Custom Python scripts are much more customizable than Excel spreadsheets. This is good news for SEOs — this can lead to optimization opportunities and low-hanging fruit. One way you can use Python to uncover these opportunities is by pairing it with natural language processing. This way, you can match how your audience searches with your...READ POST
I found an interesting bit of information that has been missed by most of the SEO community. As quietly as Google dropped the Google Search API at the end of last year, they decided to bring it back—but only to the research community.
It’s now called the University Research Program for Search and brings with it the following limitations:
- The research program is open to faculty members and their research teams at colleges and universities, by registration only.
- The program may be used exclusively for academic research, and research results must be made available to the public.
- The program must not be used to display or retrieve interactive search results for end users.
- The program may be used only by registered researchers and their teams, and access may not be shared with others.
Getting the information you need
As an advanced SEO you are no doubt aware that in order to test many ideas, theories and routines, you need to create custom tools and scripts that automate most of the work for you. The most crucial information resides in the search engines space, and gaining access to it is critical.
There are two ways to do it. You can scrape their results or you can access them from their sanctioned APIs. Scraping has many disadvantages, including:
Your code breaks every time the search engine makes a change to the results page, and your regular expressions need to be adapted.
You are breaching the search engine’s terms of service, something they are not happy about.
You are exposed to getting your IP(s) banned. (Alternatively, you could lease proxy servers to access multiple IPs.)
On the other hand, accessing an API doesn't carry with it those negatives. At the moment, the only drawbacks I see are the usage limits and the fact that sometimes the results are not totally accurate.
Yahoo and Microsoft still support their search APIs, and they limit the tokens by requesting IP. I was one of the lucky ones to get a Google SOAP API before they closed it, but it is only useful for my own internal purposes as nobody can get new developer tokens. For example, I can give out a single Yahoo and Microsoft API token to anyone using my software and they will be limited by their IP. But if I give out my Google token to a lot of folks, the token limit will be shared among everybody that uses it.
What about Google AJAX API?
After Google was heavily criticized for taking away such a useful tool from the developer community, they responded with a replacement: the Google AJAX API. Unfortunately, that API is far more limited than the previous one was. While I agree that the SOAP, which supposedly stands for Simple Object Access Protocol, is definitely not simple, it did provide far more flexibility.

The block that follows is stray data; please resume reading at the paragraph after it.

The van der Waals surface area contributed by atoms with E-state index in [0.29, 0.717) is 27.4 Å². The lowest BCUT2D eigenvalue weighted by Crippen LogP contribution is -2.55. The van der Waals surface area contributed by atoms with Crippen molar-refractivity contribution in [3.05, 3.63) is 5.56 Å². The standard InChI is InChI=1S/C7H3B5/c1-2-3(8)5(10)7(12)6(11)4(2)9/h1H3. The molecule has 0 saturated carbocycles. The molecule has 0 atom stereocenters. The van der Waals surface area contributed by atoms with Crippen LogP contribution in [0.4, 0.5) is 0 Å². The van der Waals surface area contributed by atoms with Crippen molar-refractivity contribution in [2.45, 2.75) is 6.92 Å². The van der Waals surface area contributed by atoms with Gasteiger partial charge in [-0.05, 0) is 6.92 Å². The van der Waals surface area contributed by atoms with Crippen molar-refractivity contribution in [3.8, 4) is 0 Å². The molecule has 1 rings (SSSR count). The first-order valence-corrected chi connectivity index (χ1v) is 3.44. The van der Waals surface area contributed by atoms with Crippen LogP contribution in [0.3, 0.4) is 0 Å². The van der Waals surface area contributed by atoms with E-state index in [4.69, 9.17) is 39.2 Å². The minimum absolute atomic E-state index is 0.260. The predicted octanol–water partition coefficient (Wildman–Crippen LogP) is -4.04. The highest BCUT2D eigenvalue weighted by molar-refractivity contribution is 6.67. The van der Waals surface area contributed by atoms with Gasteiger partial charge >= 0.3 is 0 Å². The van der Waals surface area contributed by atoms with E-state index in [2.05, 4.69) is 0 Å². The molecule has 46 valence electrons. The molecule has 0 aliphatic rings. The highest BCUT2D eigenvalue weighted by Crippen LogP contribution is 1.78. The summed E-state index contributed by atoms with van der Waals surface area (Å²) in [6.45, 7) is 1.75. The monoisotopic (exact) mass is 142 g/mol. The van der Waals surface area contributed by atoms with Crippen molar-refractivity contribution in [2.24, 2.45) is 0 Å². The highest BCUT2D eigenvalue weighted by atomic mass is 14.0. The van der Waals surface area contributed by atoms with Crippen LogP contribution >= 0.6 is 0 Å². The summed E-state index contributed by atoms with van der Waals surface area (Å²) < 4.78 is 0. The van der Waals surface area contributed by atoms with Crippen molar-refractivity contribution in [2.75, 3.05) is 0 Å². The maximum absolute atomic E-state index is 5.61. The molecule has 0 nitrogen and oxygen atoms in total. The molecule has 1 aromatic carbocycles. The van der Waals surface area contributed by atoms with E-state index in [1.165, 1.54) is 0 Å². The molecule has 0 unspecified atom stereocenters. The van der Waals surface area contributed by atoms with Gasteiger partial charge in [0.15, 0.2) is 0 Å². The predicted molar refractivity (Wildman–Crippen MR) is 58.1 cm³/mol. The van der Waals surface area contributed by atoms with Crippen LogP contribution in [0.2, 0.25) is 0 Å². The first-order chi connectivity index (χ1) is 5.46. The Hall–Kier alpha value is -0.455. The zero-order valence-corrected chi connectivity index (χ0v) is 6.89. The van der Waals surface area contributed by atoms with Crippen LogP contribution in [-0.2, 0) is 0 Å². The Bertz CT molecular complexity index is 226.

If your only concern is to display some search results from your website, the Google Custom Search Engine (CSE) does an excellent job. Why release an AJAX API that developers were not asking for?
Is the new Search API any good?
However, the limits on how the API can be used may be a problem. From the documentation:
Requests to the service MUST be throttled … A time period of at least one second must be allowed between requests.
This makes some interesting types of research impossible using this API, anything that would need to fire off multiple queries quickly.
For example, let's say I am working on a technique for query expansion, so I want results not only for the search given, but also for tens of other related searchers, which I will then combine. With a one second delay between queries, my research prototype will take tens of seconds to respond, making it no longer interactive.
Nor can I try out some natural language analysis for question answering where I first get the results for the search given, then look at the results, then fire off dozens of additional queries to learn more about what I found in those results.
I cannot even do something that attempts to use conditional probabilities of finding two words together versus finding them apart on the Web as part of the analysis, since each of those requires two queries to the search engine and many of them might be required.
Other researchers point out alternative approaches in the comments. The whole post is definitely an interesting read and I highly recommend it.
At the moment the new API is not available to SEOs, unless you are currently studying Information Retrieval at university. It will be very interesting and beneficial to see Google release a commercial API, similar to the Google Adwords API or Amazon's Search API.
What do you think? Would you be willing to pay for such a service?